and extend the system‘s lifetime.




                                                                                                     12
       If you have a septic or other on-site wastewater disposal system, your grey water use
        does not change that system‘s design requirements.

It is our sincerest hope that these measures act as a stepping stone for larger water conservation
efforts within our city, region, and state. Please feel free to contact Joesph Steinke, Building
Official in the Community Development Department, City of Cottonwood, 827 North Main Street
Cottonwood, AZ 86326, 928-634-5505, or jsteinke@ci.cottonwood.az.us for further information.


                                    PLANNERS ON THE MOVE

SWCA Environmental Consultants expands its planning capabilities and welcomes Jeff Connell,
AICP, as a senior planner to the Phoenix office. Mr. Connell has more than 28 years of
experience managing and implementing numerous planning projects that address a variety of
environmental issues, primarily with public-sector clients. This includes public-sector agency
planning and administration experience, and as a consultant to public-sector clients preparing
plans and conducting environmental analysis for local, state, federal, and multi-jurisdictional
agencies.

In addition to his extensive work with local governments, he has served as project manager and
provided senior oversight for a number of planning and environmental assessment efforts for the
Bureau of Land Management, Bureau of Reclamation and USDA Forest Service. He completed
land use plans for local units of government that incorporated land use and resource
management standards to ensure consistency with the National Park Service-National River and
Recreation Area program, and prepared a multi-jurisdictional resource management and natural
corridors policy plan for 19 communities, encompassing approximately 240 square miles. Mr.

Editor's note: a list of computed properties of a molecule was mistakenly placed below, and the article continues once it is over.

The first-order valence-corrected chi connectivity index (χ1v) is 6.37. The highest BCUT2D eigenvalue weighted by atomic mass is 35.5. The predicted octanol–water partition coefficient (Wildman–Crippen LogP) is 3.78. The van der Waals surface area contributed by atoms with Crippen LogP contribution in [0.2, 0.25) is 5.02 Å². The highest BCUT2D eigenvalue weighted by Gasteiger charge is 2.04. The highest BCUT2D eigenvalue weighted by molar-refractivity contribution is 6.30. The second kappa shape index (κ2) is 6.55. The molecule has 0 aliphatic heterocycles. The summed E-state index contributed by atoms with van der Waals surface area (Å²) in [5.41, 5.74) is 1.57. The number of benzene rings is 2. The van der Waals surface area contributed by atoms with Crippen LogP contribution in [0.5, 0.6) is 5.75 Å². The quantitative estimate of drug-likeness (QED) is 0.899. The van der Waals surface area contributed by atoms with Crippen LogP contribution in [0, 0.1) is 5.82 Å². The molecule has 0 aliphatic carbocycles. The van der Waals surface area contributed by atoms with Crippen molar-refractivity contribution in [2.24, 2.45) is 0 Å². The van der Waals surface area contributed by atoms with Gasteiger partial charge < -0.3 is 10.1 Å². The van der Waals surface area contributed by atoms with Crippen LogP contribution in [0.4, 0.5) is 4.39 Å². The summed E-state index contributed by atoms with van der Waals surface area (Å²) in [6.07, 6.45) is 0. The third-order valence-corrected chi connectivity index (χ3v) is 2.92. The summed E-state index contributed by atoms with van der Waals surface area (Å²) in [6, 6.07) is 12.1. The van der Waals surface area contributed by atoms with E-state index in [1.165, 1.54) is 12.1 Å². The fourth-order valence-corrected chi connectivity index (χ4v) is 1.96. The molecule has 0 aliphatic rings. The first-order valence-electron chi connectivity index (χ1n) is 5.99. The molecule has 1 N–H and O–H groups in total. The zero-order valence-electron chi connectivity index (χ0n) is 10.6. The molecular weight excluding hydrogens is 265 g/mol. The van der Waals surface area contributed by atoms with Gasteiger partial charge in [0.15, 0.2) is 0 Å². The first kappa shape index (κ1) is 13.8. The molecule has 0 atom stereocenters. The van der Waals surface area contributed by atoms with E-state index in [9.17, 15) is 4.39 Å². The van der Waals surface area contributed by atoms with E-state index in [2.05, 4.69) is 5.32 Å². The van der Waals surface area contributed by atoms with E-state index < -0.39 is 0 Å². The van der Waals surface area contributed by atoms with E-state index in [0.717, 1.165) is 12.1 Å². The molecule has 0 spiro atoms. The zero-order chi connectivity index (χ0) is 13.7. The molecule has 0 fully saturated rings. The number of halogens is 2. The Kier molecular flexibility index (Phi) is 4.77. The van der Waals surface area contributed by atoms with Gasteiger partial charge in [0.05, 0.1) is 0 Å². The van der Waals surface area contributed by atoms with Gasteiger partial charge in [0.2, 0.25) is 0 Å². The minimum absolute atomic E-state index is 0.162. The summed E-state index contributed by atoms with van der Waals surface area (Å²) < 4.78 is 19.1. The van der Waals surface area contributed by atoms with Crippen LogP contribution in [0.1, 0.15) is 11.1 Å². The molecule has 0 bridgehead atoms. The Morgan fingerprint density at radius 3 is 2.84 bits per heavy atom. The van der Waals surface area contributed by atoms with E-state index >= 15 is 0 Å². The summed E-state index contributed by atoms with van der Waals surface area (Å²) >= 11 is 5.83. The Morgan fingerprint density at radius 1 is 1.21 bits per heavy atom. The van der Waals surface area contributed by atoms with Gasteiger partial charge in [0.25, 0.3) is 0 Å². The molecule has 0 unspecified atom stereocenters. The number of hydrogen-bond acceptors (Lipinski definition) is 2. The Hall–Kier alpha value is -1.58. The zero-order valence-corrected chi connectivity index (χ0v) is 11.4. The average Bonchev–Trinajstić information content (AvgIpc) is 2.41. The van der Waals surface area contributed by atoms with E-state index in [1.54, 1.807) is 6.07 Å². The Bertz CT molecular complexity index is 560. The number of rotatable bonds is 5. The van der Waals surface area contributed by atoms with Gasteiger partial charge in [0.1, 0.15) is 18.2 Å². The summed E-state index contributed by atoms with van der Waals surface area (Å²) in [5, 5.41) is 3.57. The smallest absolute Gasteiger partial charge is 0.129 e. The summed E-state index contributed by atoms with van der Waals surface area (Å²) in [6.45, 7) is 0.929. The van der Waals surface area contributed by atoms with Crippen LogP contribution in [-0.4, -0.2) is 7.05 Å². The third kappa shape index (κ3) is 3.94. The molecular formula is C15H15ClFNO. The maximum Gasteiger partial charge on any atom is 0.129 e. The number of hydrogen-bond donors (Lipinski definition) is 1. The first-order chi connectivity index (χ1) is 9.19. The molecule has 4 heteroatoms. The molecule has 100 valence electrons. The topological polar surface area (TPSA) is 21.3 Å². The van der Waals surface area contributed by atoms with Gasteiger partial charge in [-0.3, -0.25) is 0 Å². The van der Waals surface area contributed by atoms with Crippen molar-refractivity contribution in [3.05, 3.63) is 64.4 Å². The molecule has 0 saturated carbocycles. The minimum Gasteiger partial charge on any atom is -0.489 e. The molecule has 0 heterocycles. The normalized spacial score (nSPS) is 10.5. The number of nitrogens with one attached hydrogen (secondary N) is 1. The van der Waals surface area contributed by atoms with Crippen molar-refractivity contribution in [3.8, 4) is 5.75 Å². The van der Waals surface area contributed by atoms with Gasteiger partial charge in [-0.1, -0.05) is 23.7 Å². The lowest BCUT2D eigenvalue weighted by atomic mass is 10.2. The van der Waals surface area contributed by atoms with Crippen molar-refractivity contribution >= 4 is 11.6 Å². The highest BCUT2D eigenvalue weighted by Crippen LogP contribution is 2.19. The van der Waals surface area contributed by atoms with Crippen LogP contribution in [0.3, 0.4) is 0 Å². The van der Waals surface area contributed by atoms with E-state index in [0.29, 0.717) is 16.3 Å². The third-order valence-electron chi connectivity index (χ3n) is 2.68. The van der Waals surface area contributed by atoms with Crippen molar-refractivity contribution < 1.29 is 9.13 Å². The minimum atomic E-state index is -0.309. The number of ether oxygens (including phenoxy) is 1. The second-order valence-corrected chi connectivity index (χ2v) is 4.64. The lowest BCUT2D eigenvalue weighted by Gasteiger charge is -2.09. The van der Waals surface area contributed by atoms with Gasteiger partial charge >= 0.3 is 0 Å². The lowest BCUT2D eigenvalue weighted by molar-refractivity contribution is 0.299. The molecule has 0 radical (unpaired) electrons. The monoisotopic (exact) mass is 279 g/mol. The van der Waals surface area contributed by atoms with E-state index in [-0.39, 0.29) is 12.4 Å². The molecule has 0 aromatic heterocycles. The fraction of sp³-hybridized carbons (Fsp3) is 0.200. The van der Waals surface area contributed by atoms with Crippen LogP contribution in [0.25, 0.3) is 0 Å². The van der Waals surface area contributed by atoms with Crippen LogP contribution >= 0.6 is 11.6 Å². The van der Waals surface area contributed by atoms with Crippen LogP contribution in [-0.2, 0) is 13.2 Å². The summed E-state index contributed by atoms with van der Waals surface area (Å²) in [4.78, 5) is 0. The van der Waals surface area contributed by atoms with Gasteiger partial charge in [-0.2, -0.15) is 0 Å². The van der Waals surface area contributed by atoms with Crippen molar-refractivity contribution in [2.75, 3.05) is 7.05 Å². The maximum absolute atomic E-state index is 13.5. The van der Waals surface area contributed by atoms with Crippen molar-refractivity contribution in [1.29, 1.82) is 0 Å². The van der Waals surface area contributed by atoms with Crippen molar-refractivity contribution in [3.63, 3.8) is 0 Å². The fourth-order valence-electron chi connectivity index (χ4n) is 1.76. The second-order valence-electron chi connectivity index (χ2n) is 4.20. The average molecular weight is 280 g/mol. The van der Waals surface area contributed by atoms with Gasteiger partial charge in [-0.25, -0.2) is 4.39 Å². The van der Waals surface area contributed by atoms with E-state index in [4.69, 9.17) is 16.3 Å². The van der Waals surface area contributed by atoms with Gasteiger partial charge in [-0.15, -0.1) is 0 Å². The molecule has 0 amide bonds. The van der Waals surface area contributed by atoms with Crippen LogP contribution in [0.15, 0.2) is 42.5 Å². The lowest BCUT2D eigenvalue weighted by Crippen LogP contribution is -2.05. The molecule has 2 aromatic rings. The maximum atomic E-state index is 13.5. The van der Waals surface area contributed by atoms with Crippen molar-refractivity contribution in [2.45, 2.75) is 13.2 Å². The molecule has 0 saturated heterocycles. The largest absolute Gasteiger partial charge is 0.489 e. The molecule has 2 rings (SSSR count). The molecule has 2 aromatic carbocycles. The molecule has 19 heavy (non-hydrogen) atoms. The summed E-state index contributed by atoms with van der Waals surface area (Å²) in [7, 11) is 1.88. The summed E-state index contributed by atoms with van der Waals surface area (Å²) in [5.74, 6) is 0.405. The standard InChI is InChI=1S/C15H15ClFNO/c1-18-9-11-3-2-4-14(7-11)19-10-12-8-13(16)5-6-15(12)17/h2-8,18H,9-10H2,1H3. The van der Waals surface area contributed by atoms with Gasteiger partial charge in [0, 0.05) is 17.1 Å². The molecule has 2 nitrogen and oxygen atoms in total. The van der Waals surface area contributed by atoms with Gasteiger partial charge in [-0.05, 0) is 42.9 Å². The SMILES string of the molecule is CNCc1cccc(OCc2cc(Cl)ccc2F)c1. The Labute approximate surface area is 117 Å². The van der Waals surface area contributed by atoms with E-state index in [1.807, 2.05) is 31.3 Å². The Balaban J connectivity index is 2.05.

Connell has also prepared and reviewed numerous plans and environmental documents related
to NEPA compliance. He is a charter member of the American Planning Association and
American Institute of Certified Planners. His previous management positions were with Jones &
Stokes and Resource Strategies Corporation. At SWCA, Jeff will be responsible for developing
new projects, and providing oversight for natural resource management plans, master planning,
and environmental projects for state, federal, tribal, and local agencies.

Headquartered in Phoenix, SWCA is an employee-owned, Engineering News-Record Top 200
environmental consulting firm, with a staff of more than 300. Since 1981, SWCA has achieved a
national reputation for providing creative solutions for its clients, based on sound science, and
professional integrity. With 18 offices located in California, Arizona, Colorado, Hawaii, Nevada,
New Mexico, Oregon, Texas, Utah, and Wyoming, SWCA provides environmental consulting
services to clients across the West.

Albert Elias, Director of the City of Tucson Department of Urban Planning & Design,
recently welcomed Ted Herman and Irene Ogata to the staff. Ted, formerly with the Planning
Center, is a project manager working for the Regional and Strategic Planning Division. Ted holds
a master‘s degree in Planning with a focus on Land Use & Community Development from the
University of Arizona. He received his bachelor‘s degree in Sociology from the University of
Wisconsin Eau Claire.

Irene Ogata joined Urban Planning & Design in mid-February. With more than 18 years of
experience in a variety of public and private-sector projects, she is the city‘s first urban landscape
manager and is responsible for developing a landscape management plan, facilitating the
Landscape Advisory Committee, and contributing to projects related to urban design and land use
code development. She is a registered landscape architect with degrees in landscape
architecture and nursing.




                                                                                                   13
For more information on the City of Tucson Department of Urban Planning & Design, contact
Barbara Hayes, (520) 791-4545 x128 (email: Barbara.Hayes@tucsonaz.gov) or visit the
department‘s website at http://www.cityoftucson.org/planning/

A Word About Our Sponsors ...

This newsletter would not be possible without the substantial support of the newsletter
advertisers. Click here to view the new AzPA Consultant's Page, and please return our sponsors'
generosity whenever possible by patronizing the firms of those who have consistently
demonstrated their support of the planning community by advertising in AzPA's newsletter.



                                                 ###

                                         Editor’s Request

We need your assistance - actually we need you to write articles or suggest article ideas for the
2005 newsletters. In working with the chapter board, we have identified Sustainability as the